Blake seeks to provide the Golden String which can lead us through the labyrinth of our experience or his own poetry.

Sunday, October 19, 2014


Wikipedia Commons
original in British Museum
Plate 2, Copy D
The Title Page of Europe presents a menacing serpent which can be seen as the energy of Orc poised to release revolution. The previous image on the Frontispiece represented Urizen as the creator god who circumscribed the limits. Urizen struggles to preserve order by restraining energy.
To Orc the only way the removal of the accumulation of the restrictions which imprison man in the manacles he himself forges can be accomplished, is by the release of his energy. The energy released in the French Revolution revealed the chaos which is so precariously controlled by Urizen.   

Opposed aspects of the serpent as he manifests in progressive stages of development is presented by Northrup Frye in Fearful Symmetry:

"Orc or human imagination trying to burst out of the body, is often described as a serpent bound on the tree of mystery, dependent upon it, yet struggling to get free.
... The energy of Orc which broke away from Egypt was perverted into the Sinaitic moral code, and this is symbolized by the nailing of Orc in the form of a serpent to a tree.
It is this serpent, man's Selfhood or desire to assert rather than create that stands between man and Paradise: the cherub with the flaming sword who guards the tree of life therefore is the demonic 'serpent'.
The fallen serpent is a worm 'seventy inches long,' lasting for 'sixty winters'; the demonic serpent or Covering Cherub is a dragon. The former is the helplessness of the victim; the latter the ferocity of the tyrant. But the dragon, in the Bible and elsewhere, is a symbol for something far worse than Satan, the 'Limit of Opacity': he is a symbol of the chaos which underlies it, waiting to burst in and overwhelm the entire cosmos...The creation of  the fallen world is an 'act of Mercy' because the stability and permanence of the dead organic world forms a barrier between our weak struggling lives and the total annihilation of all beings in chaos." (Page 136-8)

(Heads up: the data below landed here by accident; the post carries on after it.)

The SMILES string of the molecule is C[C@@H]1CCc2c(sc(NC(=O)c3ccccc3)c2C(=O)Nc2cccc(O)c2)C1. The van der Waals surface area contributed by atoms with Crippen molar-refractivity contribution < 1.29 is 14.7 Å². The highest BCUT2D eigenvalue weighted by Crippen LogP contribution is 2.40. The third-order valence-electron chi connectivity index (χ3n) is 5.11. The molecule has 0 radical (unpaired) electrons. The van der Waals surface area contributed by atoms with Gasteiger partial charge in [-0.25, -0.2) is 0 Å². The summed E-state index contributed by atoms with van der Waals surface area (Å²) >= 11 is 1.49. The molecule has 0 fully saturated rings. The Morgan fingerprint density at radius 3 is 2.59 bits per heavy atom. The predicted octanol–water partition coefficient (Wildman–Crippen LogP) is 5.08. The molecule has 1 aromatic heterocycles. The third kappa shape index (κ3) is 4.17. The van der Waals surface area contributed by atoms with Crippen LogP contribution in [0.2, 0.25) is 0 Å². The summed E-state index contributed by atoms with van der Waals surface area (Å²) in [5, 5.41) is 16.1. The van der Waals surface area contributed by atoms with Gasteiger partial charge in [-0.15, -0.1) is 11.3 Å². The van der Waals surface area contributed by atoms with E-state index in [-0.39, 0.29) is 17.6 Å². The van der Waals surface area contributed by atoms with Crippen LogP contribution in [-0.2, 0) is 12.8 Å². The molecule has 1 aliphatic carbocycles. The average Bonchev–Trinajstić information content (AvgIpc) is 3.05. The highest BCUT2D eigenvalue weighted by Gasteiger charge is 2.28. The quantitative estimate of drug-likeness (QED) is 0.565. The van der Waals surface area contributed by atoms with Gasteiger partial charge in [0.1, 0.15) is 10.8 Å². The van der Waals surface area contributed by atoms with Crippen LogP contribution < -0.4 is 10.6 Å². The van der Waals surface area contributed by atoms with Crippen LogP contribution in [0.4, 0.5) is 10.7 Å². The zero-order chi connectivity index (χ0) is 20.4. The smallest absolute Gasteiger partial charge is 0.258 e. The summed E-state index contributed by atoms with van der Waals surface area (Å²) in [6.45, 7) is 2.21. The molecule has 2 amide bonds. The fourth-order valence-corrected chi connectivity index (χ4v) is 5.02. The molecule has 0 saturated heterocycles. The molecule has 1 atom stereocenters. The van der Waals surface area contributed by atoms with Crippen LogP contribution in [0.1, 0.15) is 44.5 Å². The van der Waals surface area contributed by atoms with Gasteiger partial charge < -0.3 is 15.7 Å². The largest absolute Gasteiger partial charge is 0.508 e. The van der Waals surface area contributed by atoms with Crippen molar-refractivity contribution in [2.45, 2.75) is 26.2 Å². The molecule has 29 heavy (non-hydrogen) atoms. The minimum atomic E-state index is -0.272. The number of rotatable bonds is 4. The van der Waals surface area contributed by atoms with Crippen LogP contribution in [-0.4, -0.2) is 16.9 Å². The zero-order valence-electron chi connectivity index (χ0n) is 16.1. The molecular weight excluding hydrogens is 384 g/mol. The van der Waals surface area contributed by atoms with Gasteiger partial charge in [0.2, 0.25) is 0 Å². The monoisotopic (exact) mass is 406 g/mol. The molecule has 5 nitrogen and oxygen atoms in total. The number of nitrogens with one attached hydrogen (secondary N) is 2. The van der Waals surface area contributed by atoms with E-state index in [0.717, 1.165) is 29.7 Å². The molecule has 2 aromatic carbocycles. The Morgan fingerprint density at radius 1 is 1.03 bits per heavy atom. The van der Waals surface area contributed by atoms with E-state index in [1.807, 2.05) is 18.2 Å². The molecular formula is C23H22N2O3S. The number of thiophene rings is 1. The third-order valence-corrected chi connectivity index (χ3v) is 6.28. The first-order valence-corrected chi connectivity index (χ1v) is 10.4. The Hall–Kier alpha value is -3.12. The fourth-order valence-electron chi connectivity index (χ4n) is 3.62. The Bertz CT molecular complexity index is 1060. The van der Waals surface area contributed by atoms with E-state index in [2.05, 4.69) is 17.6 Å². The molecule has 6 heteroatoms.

Europe,  Plate 10, (E 63)
"The ever-varying spiral ascents to the heavens of heavens
Were bended downward; and the nostrils golden gates shut
Turn'd outward, barr'd and petrify'd against the infinite.       

Thought chang'd the infinite to a serpent; that which pitieth:   
To a devouring flame; and man fled from its face and hid
In forests of night; then all the eternal forests were divided
Into earths rolling in circles of space, that like an ocean rush'd
And overwhelmed all except this finite wall of flesh.            
Then was the serpent temple form'd, image of infinite
Shut up in finite revolutions, and man became an Angel;
Heaven a mighty circle turning; God a tyrant crown'd."    
British Museum

Plate 2, Copy D
On the reverse side of Plate 2 is an inscription from the same source as was noted in the post Europe Plate 1. The poem inscribed on the plate is from the novel The Mysteries of Udolpho published in 1794. The poem, The Pilgrim, by Ann Radcliff the novel's author, is apropos for directing our attention to Plate 3, the Preludium, and setting the scene for a journey into unknown territory.  

 Slow o'er the Apennine, with bleeding feet,
A patient Pilgrim wound his lonely way,
To deck the Lady of Loretto's seat
With all the little wealth his zeal could pay.
From mountain-tops cold died the ev'ning ray,
And, stretch'd in twilight, slept the vale below;
And now the last, last purple streaks of day
Along the melancholy West fade slow.
High o'er his head, the restless pines complain,
As on their summit rolls the breeze of night;
Beneath, the hoarse stream chides the rocks in vain:
The Pilgrim pauses on the dizzy height.
Then to the vale his cautious step he prest,
For there a hermit's cross was dimly seen,
Cresting the rock, and there his limbs might rest,
Cheer'd in the good man's cave, by faggot's sheen,
On leafy beds, nor guile his sleep molest.
Unhappy Luke! he trusts a treacherous clue!
Behind the cliff the lurking robber stood;
No friendly moon his giant shadow threw
Athwart the road, to save the Pilgrim's blood;
On as he went a vesper-hymn he sang,
The hymn, that nightly sooth'd him to repose.
Fierce on his harmless prey the ruffian sprang!
The Pilgrim bleeds to death, his eye-lids close,
Yet his meek spirit knew no vengeful care,
But, dying, for his murd'rer breath'd---a sainted pray'r!" 

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